If exposure is prolonged, because volcanic emissions continue for many months/years or there is a lot of resuspension of ash by wind etc., the concern is that the exposures may cause disease. To date, we still don’t know if this is possible. There haven’t been sufficient long-term studies to be sure.
The mineral of greatest concern in volcanic ash is crystalline silica, and only some types of eruption produce quartz or cristobalite (the main polymorphs). In industrial exposures to mineral dust, workers may develop fatal diseases such as silicosis or lung cancer, which is why we are so concerned, but we still don’t know if volcanic silica can cause these diseases despite the longest (fictitious!) word in the English language describing this disease: pneumonoultramicroscopicsilicovolcanoconiosis!
It is also now well-established that small particles (i.e. ‘PM2.5’), in general, are involved in a range of chronic diseases, especially in urban settings. Again, it is too early to know whether volcanic particles can be considered to be similarly pathogenic. There is much research to be done!
Claire has also recently taken part on an episode of ‘Volcano Moments’ hosted by Dr Janine Krippner on her YouTube channel. They talked about volcanic ash health hazards, check it out by clicking here.
As often happens in the broad field of natural hazards, one of the main difficulties is to deal with the perception of the risk. Is volcanic aerosol generally perceived as a health threat?
In our research, we have found that perceptions of hazard and risk are very dependent on individual communities and the level of information and education that they have received. Sometimes, the information, itself, can be poorly-informed leading to misconceptions about the risk. An example of this is in Indonesia, where we found that local volunteers for disaster management agencies were telling communities that volcanic ash was highly corrosive and abrasive in the lungs, so people should protect themselves. They would demonstrate this by taking ash and rubbing it on their scooters and showing the damaged paintwork. In fact, at the minuscule sizes of particles which can be inhaled (<100 µm diameter), the ash is not sharp. That is a common misconception. It cannot cut your lungs and it is not abrasive, although it may have an acidic surface. Our research has also shown, however, that sulphate salts on ash surfaces don’t trigger a toxic reaction in cells. In all likelihood, the salts dissolve, and acidity is buffered by the fluids which coat our lungs.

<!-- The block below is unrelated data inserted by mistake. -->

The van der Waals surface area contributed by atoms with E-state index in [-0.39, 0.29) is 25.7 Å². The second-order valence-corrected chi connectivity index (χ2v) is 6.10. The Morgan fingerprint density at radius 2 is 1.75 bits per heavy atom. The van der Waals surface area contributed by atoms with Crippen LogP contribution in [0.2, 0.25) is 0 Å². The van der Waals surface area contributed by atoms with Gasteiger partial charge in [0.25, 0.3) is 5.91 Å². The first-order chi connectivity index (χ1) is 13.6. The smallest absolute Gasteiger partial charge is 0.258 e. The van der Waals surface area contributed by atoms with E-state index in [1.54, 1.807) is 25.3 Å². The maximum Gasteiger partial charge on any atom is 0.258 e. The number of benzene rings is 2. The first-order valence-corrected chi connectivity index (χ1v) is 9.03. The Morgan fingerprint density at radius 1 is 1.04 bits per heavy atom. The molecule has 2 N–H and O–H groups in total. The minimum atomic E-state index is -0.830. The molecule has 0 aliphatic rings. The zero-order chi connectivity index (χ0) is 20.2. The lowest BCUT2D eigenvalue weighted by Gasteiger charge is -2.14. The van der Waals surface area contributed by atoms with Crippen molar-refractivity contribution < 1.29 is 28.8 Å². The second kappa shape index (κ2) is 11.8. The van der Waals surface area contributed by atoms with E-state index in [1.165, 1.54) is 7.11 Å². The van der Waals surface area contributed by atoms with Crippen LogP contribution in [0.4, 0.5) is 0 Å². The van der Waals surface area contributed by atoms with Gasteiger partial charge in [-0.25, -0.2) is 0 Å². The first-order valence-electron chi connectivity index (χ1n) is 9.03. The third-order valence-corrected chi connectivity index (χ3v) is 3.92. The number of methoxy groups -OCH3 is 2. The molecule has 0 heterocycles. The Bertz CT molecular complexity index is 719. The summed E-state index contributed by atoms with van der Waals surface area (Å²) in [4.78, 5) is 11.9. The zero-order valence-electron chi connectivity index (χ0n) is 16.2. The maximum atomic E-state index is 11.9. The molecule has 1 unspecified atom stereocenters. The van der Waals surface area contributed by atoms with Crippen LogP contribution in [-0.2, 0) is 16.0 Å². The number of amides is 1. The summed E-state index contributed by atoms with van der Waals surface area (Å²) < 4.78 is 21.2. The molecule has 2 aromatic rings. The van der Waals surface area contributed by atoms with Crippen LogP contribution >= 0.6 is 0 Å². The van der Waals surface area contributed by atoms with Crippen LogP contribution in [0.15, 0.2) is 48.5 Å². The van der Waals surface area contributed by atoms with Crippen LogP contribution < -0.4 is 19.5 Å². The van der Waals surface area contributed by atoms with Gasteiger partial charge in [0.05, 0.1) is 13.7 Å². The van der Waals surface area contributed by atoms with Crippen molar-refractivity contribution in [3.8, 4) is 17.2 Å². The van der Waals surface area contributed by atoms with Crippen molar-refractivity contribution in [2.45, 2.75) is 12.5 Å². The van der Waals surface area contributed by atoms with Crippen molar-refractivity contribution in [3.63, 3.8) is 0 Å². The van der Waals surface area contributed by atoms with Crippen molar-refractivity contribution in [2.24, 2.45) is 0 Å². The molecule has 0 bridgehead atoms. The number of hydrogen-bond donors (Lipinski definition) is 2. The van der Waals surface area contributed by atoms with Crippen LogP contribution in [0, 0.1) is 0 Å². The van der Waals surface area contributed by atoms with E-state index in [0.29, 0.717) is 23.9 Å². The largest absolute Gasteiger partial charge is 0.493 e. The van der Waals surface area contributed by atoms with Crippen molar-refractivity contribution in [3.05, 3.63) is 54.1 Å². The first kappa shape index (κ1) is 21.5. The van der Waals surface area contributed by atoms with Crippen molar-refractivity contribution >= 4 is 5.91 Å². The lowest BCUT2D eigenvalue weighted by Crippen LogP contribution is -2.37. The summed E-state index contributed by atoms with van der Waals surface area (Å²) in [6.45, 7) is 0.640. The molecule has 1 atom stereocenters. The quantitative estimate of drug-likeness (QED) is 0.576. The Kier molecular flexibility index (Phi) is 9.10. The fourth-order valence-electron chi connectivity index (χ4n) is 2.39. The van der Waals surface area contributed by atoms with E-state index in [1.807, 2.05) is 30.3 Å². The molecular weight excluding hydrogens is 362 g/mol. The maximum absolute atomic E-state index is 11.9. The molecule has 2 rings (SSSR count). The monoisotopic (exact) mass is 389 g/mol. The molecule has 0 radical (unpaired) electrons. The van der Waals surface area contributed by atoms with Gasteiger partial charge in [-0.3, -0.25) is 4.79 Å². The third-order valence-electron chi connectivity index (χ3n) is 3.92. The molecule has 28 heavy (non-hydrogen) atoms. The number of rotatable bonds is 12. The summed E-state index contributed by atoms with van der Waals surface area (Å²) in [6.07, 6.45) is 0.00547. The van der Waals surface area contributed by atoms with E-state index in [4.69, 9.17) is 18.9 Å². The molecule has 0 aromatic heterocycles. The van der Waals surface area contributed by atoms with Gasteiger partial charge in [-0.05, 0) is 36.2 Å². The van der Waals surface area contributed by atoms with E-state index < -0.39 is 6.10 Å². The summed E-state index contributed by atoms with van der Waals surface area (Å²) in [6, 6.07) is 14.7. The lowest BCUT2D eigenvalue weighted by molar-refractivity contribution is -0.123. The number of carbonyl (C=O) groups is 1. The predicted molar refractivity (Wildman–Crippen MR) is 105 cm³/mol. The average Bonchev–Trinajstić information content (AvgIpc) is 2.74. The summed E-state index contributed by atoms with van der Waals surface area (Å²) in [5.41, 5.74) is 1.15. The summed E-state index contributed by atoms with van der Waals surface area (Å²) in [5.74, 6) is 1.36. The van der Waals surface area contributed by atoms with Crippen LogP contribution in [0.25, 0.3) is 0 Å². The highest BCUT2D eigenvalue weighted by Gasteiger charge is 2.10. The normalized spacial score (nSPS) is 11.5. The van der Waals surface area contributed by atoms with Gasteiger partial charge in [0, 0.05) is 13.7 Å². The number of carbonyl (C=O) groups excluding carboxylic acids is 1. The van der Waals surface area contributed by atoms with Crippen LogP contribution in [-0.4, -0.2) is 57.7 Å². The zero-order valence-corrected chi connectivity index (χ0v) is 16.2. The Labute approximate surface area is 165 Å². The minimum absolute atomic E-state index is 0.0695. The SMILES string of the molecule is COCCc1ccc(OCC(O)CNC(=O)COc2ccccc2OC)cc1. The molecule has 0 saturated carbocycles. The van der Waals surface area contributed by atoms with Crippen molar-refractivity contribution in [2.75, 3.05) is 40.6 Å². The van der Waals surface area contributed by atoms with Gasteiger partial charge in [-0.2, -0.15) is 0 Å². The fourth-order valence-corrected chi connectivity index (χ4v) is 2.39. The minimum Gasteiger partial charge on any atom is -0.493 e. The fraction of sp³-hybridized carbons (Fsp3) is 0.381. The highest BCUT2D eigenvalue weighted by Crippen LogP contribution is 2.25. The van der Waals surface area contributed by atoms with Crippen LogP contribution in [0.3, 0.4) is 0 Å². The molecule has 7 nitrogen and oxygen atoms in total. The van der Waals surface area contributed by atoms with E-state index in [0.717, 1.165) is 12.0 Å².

You are also an active tweeter and source of useful information regarding health protection during and after volcanic eruptions and in general volcanic and geo-hazards. I think we can say that you have a positive attitude towards scientists being active on Social Media. What is, for you, a pro and a con of being on Social Media as a scientist?
As Director of IVHHN, a huge pro of being on social media is that I can use it as a conduit to disseminate the various informational products that we have produced on the health hazards of, and protection from, volcanic emissions. Over the past three years, we have produced a range of printable and audio-visual products (downloadable from www.ivhhn.org) in many different languages. We have a new pamphlet available on the health hazards of volcanic and geothermal gases, downloadable here! I will use social media to advertise that and ask for volunteers to translate the new pamphlet into different languages. If you are reading and are interested in helping to translate the pamphlet get in touch!
Social media has also been an incredible networking resource for me. I use Twitter to contact and communicate with practitioners, agencies, journalists, activists and the public during eruptions and other air pollution crises. In terms of negative aspects, it has taken me a lot of time and effort to build up a sufficient following that my posts are going to be seen. Also, there are times where comments can be less than supportive … I tend to block those people! Life is too short to get upset by these things, but I’d rather not hear from them again!